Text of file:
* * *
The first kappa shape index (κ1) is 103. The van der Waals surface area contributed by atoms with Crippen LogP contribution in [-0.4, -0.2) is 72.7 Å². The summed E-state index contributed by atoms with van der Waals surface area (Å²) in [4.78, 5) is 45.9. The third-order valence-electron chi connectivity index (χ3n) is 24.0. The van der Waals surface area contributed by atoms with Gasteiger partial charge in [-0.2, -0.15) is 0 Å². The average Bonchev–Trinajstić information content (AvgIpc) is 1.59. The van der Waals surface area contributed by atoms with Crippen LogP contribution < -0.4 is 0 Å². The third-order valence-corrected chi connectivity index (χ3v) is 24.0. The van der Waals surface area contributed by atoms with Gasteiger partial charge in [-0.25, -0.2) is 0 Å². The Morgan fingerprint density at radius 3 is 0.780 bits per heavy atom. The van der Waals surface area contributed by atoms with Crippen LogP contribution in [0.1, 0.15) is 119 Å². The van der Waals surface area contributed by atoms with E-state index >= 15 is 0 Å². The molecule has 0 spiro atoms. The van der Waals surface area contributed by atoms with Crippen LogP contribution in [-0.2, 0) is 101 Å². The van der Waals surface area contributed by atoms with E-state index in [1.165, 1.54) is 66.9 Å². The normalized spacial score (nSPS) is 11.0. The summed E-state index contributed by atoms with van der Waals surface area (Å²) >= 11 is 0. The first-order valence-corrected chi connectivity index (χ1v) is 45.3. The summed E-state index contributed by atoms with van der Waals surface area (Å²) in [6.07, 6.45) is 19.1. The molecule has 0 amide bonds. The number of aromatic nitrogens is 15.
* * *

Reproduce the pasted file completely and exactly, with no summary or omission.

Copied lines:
The first kappa shape index (κ1) is 103. The van der Waals surface area contributed by atoms with Crippen LogP contribution in [-0.4, -0.2) is 72.7 Å². The summed E-state index contributed by atoms with van der Waals surface area (Å²) in [4.78, 5) is 45.9. The third-order valence-electron chi connectivity index (χ3n) is 24.0. The van der Waals surface area contributed by atoms with Gasteiger partial charge in [-0.2, -0.15) is 0 Å². The average Bonchev–Trinajstić information content (AvgIpc) is 1.59. The van der Waals surface area contributed by atoms with Crippen LogP contribution < -0.4 is 0 Å². The third-order valence-corrected chi connectivity index (χ3v) is 24.0. The van der Waals surface area contributed by atoms with Gasteiger partial charge in [-0.25, -0.2) is 0 Å². The Morgan fingerprint density at radius 3 is 0.780 bits per heavy atom. The van der Waals surface area contributed by atoms with Crippen LogP contribution in [0.1, 0.15) is 119 Å². The van der Waals surface area contributed by atoms with E-state index >= 15 is 0 Å². The molecule has 0 spiro atoms. The van der Waals surface area contributed by atoms with Crippen LogP contribution in [-0.2, 0) is 101 Å². The van der Waals surface area contributed by atoms with E-state index in [1.165, 1.54) is 66.9 Å². The normalized spacial score (nSPS) is 11.0. The summed E-state index contributed by atoms with van der Waals surface area (Å²) >= 11 is 0. The first-order valence-corrected chi connectivity index (χ1v) is 45.3. The summed E-state index contributed by atoms with van der Waals surface area (Å²) in [6.07, 6.45) is 19.1. The molecule has 0 amide bonds. The number of aromatic nitrogens is 15.